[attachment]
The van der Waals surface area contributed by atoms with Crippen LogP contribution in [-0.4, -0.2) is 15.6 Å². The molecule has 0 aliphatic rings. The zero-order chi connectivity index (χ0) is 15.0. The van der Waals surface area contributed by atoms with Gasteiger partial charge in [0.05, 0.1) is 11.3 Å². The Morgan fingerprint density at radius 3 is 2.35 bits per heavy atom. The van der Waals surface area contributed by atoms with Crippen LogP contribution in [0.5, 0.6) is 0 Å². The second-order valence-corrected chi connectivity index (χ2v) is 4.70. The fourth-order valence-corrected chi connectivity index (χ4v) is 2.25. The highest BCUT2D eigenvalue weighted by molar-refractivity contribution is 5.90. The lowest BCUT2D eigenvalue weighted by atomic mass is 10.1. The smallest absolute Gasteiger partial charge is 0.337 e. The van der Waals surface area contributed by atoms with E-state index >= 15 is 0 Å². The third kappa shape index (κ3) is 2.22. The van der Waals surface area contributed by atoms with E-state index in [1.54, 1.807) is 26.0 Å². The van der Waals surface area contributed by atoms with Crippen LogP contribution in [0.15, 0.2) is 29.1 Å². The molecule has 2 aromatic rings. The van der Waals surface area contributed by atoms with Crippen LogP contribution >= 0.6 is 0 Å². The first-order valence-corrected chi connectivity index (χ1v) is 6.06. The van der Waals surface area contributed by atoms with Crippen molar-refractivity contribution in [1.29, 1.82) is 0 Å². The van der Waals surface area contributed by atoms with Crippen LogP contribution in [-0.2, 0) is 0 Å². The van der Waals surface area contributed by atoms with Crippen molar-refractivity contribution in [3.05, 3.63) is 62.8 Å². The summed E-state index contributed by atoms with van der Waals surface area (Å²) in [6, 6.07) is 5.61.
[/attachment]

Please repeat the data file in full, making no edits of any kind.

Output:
The van der Waals surface area contributed by atoms with Crippen LogP contribution in [-0.4, -0.2) is 15.6 Å². The molecule has 0 aliphatic rings. The zero-order chi connectivity index (χ0) is 15.0. The van der Waals surface area contributed by atoms with Gasteiger partial charge in [0.05, 0.1) is 11.3 Å². The Morgan fingerprint density at radius 3 is 2.35 bits per heavy atom. The van der Waals surface area contributed by atoms with Crippen LogP contribution in [0.5, 0.6) is 0 Å². The second-order valence-corrected chi connectivity index (χ2v) is 4.70. The fourth-order valence-corrected chi connectivity index (χ4v) is 2.25. The highest BCUT2D eigenvalue weighted by molar-refractivity contribution is 5.90. The lowest BCUT2D eigenvalue weighted by atomic mass is 10.1. The smallest absolute Gasteiger partial charge is 0.337 e. The van der Waals surface area contributed by atoms with E-state index >= 15 is 0 Å². The third kappa shape index (κ3) is 2.22. The van der Waals surface area contributed by atoms with E-state index in [1.54, 1.807) is 26.0 Å². The van der Waals surface area contributed by atoms with Crippen LogP contribution in [0.15, 0.2) is 29.1 Å². The molecule has 2 aromatic rings. The van der Waals surface area contributed by atoms with Crippen LogP contribution >= 0.6 is 0 Å². The first-order valence-corrected chi connectivity index (χ1v) is 6.06. The van der Waals surface area contributed by atoms with Crippen molar-refractivity contribution in [1.29, 1.82) is 0 Å². The van der Waals surface area contributed by atoms with Crippen LogP contribution in [-0.2, 0) is 0 Å². The van der Waals surface area contributed by atoms with Crippen molar-refractivity contribution in [3.05, 3.63) is 62.8 Å². The summed E-state index contributed by atoms with van der Waals surface area (Å²) in [6, 6.07) is 5.61.